Getting the Point: Physical Therapists Bring Dry Needle Therapy to Los Alamos
Physical therapists Mike Hoog and Lori Erickson are offering a new form of treatment in Los Alamos called dry needle therapy.
Dry needling is a procedure designed to target and restore muscle function, with an emphasis on improving tissue healing and restoring normal tissue function, Hoog said
The practice is based on the strong relationship between the nervous system and muscle function. Although it is a new approach, dry needling is built upon the general principles of modern medical science, he said.
Dry needling uses a very fine acupuncture needle to cause a small injury in the tissue when it enters the body. The needling induces injury signals the brain uses to initiate repair to the damaged tissue with new, healthy tissue, Erickson explained. The procedure is usually completely painless.
Dry needling uses "trigger points" rather than the traditional meridian system used by acupuncturists. Needling in a trigger point or muscular knot causes a “twitch” response from the muscle. This is both diagnostic as well as therapeutic, because healthy muscle tissue will not “twitch” when stimulated by the needle. The twitch response causes the muscle fibers to relax and circulation is improved, Erickson said.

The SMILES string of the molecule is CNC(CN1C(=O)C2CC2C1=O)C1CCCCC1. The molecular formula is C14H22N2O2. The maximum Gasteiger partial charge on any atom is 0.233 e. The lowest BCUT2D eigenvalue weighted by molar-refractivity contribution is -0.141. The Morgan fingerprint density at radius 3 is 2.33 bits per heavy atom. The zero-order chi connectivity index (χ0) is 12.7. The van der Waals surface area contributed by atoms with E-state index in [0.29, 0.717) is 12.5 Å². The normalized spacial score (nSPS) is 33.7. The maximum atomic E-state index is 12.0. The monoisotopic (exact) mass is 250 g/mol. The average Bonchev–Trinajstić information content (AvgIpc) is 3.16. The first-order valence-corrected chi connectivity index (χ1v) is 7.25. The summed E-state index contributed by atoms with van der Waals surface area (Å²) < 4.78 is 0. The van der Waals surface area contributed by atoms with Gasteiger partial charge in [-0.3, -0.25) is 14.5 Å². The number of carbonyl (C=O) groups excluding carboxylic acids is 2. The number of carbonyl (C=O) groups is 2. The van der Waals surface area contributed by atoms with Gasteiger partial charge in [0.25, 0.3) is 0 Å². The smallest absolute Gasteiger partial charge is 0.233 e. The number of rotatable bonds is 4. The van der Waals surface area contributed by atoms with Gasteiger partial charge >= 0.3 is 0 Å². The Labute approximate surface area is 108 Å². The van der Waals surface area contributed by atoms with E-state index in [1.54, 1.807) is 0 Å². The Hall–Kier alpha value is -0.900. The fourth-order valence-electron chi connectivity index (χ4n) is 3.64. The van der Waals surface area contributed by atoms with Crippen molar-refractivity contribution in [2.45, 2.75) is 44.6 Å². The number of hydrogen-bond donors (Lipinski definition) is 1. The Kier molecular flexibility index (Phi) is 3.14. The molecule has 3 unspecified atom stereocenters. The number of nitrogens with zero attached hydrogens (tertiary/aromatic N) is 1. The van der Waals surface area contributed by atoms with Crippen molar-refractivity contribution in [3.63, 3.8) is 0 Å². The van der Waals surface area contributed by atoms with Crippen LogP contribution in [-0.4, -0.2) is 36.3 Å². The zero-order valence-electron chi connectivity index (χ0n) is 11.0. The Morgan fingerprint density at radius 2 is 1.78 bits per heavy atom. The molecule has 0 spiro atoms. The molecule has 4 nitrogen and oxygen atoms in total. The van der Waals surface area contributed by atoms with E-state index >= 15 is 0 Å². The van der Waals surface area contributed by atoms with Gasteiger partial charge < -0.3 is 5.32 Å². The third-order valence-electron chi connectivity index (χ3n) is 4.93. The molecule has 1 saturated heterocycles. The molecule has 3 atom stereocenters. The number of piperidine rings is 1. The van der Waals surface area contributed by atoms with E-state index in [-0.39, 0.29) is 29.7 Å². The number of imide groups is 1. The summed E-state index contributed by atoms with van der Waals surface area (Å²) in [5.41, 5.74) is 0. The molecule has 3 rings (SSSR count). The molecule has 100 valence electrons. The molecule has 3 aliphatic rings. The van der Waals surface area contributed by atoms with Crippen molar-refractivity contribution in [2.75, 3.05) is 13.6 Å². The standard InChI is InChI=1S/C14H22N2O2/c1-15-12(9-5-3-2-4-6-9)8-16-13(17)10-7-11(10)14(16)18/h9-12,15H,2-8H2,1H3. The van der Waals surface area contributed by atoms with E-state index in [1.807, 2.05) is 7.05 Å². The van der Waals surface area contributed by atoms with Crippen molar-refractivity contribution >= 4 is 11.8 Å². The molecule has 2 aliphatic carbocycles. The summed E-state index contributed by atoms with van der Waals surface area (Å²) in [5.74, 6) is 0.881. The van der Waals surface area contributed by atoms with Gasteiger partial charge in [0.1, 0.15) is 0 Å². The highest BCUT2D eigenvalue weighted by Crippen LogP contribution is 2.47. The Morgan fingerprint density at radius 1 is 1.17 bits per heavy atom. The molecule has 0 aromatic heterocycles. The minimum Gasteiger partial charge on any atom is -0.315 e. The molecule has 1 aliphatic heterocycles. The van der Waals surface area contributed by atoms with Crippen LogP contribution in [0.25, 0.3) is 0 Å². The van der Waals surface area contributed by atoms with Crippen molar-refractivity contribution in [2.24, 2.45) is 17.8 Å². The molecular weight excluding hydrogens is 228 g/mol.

Hoog and Erickson have 30 years experience as physical therapists between them. When patients began asking about dry needle therapy, the couple investigated the practice and decided to take a course taught by dry needling pioneer and neuroscientist Dr. Yun Tao Ma and his wife, the acupuncturist Mila Ma in Boulder, Colo.
In addition to treating ailments such as tendinitis, headaches and back pain, dry needling can also be a safe means to improve physical performance in athletes by reducing the muscular stress caused by repetitive exercise.
Hoog and Erickson are triathletes, so they have a special understanding for the need to repair the damage to muscles, rather than cover it up with pain killers.
“Dry needling is a safe and low-cost treatment and it has no side effects,” Hoog said.
Hoog and Erickson offer a “Tune-up” especially for athletes who want to improve their performance and repair muscle damage.
“Dry needle works by itself, but it’s often most effective when combined other treatments such as massage and physical therapy,” Hoog said.
Hoog and Erickson practice out of their home, in a relaxed and calm atmosphere. They use only single-use, sterile acupuncture needles. Cost for treatment is $40 per hour.
“Improvement is usually seen in four to six sessions,” Hoog said.
Patients may need a referral from a physician within the last 12 months to receive treatment.
For more information and or to make an appointment, call Hoog at (505) 412-9610 or Erickson at (505) 795-0607.